“Women’s cricket has been growing rapidly in recent years and as part of that, we have been building the pathways to ensure more women have the opportunity to officiate at the highest level,” Wasim Khan, ICC’s general manager of cricket, said. “This announcement is a reflection of our intent in this space and just the start of our journey where men and women enjoy the same opportunities across our sport.

“We are committed to continuing to support our female match officials and provide opportunities to showcase their talents on the global stage. I wish them all the best for the tournament.”

The eighth edition of the women’s T20 World Cup begins with hosts South Africa facing Sri Lanka on February 10. Defending champions Australia are in Group A with Bangladesh, New Zealand, Sri Lanka and South Arica. Group B has England, India, Ireland, Pakistan and West Indies. The top two teams from each group will move into the semi-finals.The matches will be played in Cape Town, Gqeberha and Paarl with the final scheduled for February 26 at Newlands.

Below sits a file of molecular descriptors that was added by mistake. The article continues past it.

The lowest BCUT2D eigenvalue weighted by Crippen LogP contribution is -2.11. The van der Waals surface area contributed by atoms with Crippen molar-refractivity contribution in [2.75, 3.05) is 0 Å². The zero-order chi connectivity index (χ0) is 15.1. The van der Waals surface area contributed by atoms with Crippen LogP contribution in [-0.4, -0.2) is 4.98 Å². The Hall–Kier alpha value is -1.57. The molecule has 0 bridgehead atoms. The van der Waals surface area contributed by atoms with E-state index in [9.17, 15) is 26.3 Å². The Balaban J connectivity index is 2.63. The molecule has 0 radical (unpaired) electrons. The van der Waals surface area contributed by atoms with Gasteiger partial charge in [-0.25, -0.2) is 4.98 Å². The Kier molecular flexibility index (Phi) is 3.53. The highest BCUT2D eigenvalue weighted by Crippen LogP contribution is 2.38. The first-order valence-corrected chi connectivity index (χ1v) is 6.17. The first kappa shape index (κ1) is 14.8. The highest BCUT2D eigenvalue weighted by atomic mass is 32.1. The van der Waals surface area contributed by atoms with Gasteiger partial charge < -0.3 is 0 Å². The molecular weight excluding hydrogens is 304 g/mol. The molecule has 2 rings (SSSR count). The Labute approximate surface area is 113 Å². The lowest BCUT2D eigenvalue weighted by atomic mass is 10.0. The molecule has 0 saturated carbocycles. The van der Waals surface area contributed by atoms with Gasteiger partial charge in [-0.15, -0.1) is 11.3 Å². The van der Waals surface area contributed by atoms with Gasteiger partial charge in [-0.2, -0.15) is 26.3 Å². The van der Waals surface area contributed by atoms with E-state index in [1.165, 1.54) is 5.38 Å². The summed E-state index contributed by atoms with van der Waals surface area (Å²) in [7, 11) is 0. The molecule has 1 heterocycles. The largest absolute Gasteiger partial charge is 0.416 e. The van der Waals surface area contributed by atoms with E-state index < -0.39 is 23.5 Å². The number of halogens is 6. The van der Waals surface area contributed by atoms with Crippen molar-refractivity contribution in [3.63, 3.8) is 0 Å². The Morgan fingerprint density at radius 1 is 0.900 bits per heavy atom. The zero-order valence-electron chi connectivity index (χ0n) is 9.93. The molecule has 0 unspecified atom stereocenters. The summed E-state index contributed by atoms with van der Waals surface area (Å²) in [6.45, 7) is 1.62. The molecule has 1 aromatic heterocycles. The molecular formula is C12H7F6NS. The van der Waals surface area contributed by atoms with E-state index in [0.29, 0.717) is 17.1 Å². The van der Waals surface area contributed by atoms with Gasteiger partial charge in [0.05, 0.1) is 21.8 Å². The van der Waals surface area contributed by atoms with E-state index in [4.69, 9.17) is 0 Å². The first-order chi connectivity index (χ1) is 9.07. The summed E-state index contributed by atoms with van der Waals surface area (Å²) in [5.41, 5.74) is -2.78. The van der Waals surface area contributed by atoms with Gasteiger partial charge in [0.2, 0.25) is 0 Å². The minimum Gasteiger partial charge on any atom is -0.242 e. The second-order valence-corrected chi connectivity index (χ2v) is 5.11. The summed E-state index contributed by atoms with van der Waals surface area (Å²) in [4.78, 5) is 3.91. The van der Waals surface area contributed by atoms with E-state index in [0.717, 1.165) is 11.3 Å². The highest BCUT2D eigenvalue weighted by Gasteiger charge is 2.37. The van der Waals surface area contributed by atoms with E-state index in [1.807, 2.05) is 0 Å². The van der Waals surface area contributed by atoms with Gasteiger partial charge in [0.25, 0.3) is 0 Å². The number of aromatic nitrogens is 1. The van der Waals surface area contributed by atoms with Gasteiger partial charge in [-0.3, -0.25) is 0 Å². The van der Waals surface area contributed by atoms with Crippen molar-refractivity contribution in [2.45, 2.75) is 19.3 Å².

(Cricinfo)

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ACC to meet in Bahrain on Feb 4, call on Asia Cup expected

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The Asian Cricket Council (ACC) will meet in Bahrain on February 4. A decision on the Asia Cup is expected at the much-awaited meeting where the representatives of the Board of Control for Cricket in India (BCCI) and Pakistan Cricket Board (PCB) will be present. It could be a stormy affair in the Persian Gulf city of Bahrain, with the two boards having been at loggerheads.

The hosting right of the upcoming Asia Cup, which will be an ODI championship among the continental sides, has been a bone of contention, with the BCCI and the PCB being at odds over the venue. The August-September championship was allotted to the PCB but in view of political tension between India and Pakistan, the BCCI had declared that the Indian team will not be in a position to travel to Pakistan.